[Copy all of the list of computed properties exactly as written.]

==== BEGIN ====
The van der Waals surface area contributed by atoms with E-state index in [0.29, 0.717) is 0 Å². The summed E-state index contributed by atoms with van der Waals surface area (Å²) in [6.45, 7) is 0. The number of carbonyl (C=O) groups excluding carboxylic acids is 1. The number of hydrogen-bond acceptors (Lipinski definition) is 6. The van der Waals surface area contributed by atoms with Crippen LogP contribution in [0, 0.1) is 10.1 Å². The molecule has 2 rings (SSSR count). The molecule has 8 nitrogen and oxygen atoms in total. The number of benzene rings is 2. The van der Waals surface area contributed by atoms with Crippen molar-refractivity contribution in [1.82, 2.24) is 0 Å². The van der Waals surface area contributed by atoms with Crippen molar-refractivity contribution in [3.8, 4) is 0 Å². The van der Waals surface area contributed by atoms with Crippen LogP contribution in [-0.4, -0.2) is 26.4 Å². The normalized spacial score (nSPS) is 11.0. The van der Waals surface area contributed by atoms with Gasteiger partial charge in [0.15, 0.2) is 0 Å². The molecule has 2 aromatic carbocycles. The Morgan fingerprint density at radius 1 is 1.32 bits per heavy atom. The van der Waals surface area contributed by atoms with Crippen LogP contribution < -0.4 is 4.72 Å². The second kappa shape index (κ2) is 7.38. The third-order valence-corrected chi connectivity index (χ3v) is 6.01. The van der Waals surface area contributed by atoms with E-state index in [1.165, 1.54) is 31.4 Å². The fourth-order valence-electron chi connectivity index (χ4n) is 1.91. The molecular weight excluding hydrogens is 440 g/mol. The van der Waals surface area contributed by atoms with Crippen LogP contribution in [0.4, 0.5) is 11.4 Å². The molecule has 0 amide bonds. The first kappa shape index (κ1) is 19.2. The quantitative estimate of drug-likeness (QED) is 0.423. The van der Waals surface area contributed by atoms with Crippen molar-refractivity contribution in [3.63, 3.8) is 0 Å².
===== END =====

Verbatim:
The van der Waals surface area contributed by atoms with E-state index in [0.29, 0.717) is 0 Å². The summed E-state index contributed by atoms with van der Waals surface area (Å²) in [6.45, 7) is 0. The number of carbonyl (C=O) groups excluding carboxylic acids is 1. The number of hydrogen-bond acceptors (Lipinski definition) is 6. The van der Waals surface area contributed by atoms with Crippen LogP contribution in [0, 0.1) is 10.1 Å². The molecule has 2 rings (SSSR count). The molecule has 8 nitrogen and oxygen atoms in total. The number of benzene rings is 2. The van der Waals surface area contributed by atoms with Crippen molar-refractivity contribution in [1.82, 2.24) is 0 Å². The van der Waals surface area contributed by atoms with Crippen molar-refractivity contribution in [3.8, 4) is 0 Å². The van der Waals surface area contributed by atoms with Crippen LogP contribution in [-0.4, -0.2) is 26.4 Å². The normalized spacial score (nSPS) is 11.0. The van der Waals surface area contributed by atoms with Gasteiger partial charge in [0.15, 0.2) is 0 Å². The molecule has 2 aromatic carbocycles. The Morgan fingerprint density at radius 1 is 1.32 bits per heavy atom. The van der Waals surface area contributed by atoms with Crippen LogP contribution < -0.4 is 4.72 Å². The second kappa shape index (κ2) is 7.38. The third-order valence-corrected chi connectivity index (χ3v) is 6.01. The van der Waals surface area contributed by atoms with E-state index in [1.165, 1.54) is 31.4 Å². The fourth-order valence-electron chi connectivity index (χ4n) is 1.91. The molecular weight excluding hydrogens is 440 g/mol. The van der Waals surface area contributed by atoms with Crippen LogP contribution in [0.4, 0.5) is 11.4 Å². The molecule has 0 amide bonds. The first kappa shape index (κ1) is 19.2. The quantitative estimate of drug-likeness (QED) is 0.423. The van der Waals surface area contributed by atoms with Crippen molar-refractivity contribution in [3.63, 3.8) is 0 Å².